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The latest issue of the Company and Securities Law Journal (Volume 31 Part 5) contains the following material:
The jurisprudential landscape for the regulation of wrongful conduct by directors of closely-held corporations has shifted in recent years. Yet, it is a shift that has passed quietly without academic scrutiny. Through an analysis of recent case law on the statutory oppression remedy and directors’ fiduciary duties, this article demonstrates how the two actions have become intertwined in practice so as to afford shareholders comprehensive relief from the wrongful conduct of directors. As a result, proof of breach of fiduciary duty may give rise to an equitable remedy and a remedy for oppression under s 233 of the Corporations Act 2001 (Cth). The upshot of this shift in corporate law is an increase in the private regulatory power of the shareholders of closely-held corporations and the augmentation of the prophylactic function of fiduciary rules.
The Personal Property Securities Act 2009 (Cth) and corresponding Personal Property Securities Register have brought some significant procedural and compliance issues over the first year of their operation. With millions of existing registrations (and growing), dealing with the registration process and maintaining the accuracy of what is contained on the register is integral to the preservation of rights under the regime. The reality is, there is little point undergoing the process of obtaining a security interest if it is ultimately found defective for want of proper registration. This article explores some of the detail of the registration process and how to address some of the difficulties uncovered to date to ensure that those involved are protected.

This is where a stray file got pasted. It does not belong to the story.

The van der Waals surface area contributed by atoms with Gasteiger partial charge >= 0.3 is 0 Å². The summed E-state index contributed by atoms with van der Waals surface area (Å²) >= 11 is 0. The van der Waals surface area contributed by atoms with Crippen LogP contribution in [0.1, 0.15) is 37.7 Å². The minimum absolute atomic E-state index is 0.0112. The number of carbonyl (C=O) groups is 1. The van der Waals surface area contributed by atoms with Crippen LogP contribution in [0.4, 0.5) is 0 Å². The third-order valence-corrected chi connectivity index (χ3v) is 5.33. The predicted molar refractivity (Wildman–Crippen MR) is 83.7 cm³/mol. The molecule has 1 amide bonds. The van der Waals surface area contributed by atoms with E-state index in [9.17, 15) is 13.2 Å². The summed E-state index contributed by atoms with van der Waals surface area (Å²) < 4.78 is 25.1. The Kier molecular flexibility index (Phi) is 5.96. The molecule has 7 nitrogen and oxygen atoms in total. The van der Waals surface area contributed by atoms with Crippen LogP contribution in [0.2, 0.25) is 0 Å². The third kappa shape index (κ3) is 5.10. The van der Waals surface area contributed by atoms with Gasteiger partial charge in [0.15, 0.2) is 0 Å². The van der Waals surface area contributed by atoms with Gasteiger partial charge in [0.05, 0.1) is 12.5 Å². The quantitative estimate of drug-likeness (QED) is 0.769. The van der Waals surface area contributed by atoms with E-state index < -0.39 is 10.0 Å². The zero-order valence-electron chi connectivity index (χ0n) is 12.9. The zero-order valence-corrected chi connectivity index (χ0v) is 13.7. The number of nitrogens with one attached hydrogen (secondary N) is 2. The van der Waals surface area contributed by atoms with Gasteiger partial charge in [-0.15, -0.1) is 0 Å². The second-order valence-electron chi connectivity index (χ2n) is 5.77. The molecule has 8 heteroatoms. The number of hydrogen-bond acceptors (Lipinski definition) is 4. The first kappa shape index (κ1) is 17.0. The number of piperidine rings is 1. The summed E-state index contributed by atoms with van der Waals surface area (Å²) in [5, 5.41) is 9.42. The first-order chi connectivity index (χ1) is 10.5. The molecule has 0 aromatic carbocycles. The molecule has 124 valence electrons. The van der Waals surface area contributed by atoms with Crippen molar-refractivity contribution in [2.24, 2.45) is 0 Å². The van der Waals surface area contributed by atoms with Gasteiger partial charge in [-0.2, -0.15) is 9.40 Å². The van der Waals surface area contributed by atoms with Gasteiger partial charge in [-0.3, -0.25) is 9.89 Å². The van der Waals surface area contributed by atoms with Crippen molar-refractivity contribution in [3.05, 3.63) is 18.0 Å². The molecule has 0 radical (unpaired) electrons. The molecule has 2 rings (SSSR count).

The extension of Barnes v Addy liability to participation in breaches of fiduciary duty has proved significant in modern commercial life. Where this has occurred, banks are often defendants to equity suits deployed using Barnes v Addy causes of action. This article focuses on the scope of equitable relief available under Barnes v Addy, with particular reference to the recent Western Australia Court of Appeal decision in Bell v Westpac (No 3) (2012) 270 FLR 1;  WASCA 157. The decision in Barnes v Addy itself is revisited, together with its modern-day interpretation by the High Court in commercial contexts. Following that, the decision in Bell is discussed. In granting a multi-billion dollar judgment against a syndicate of banks, the Court of Appeal addressed three controversies concerning the scope of equitable relief under Barnes v Addy. These controversies, and their treatment in Bell, are considered. The article concludes with some practical considerations from Bell when pursuing a Barnes v Addy claim.
TAKEOVERS AND PUBLIC SECURITIES – Simon McKeon and Jonathan Farrer
- “Disposal” standstills: An emerging trend for public M&A transactions? – Alberto Colla
- Bid rigging and misleading conduct in M&A: Vendors and purchasers beware – Jonathan Farrer and Jackie Mortensen
DIRECTORS’ DUTIES AND CORPORATE GOVERNANCE – Geof Stapledon and Jon Webster
- Oppression proceedings and trust remedies: What are the limits? – Braydon Heape
CURRENT DEVELOPMENTS – LEGAL AND ADMINISTRATIVE – Herbert Smith Freehills
- The dangers of asking the courts to “rubber stamp” settlements by ASIC – Robert Baxt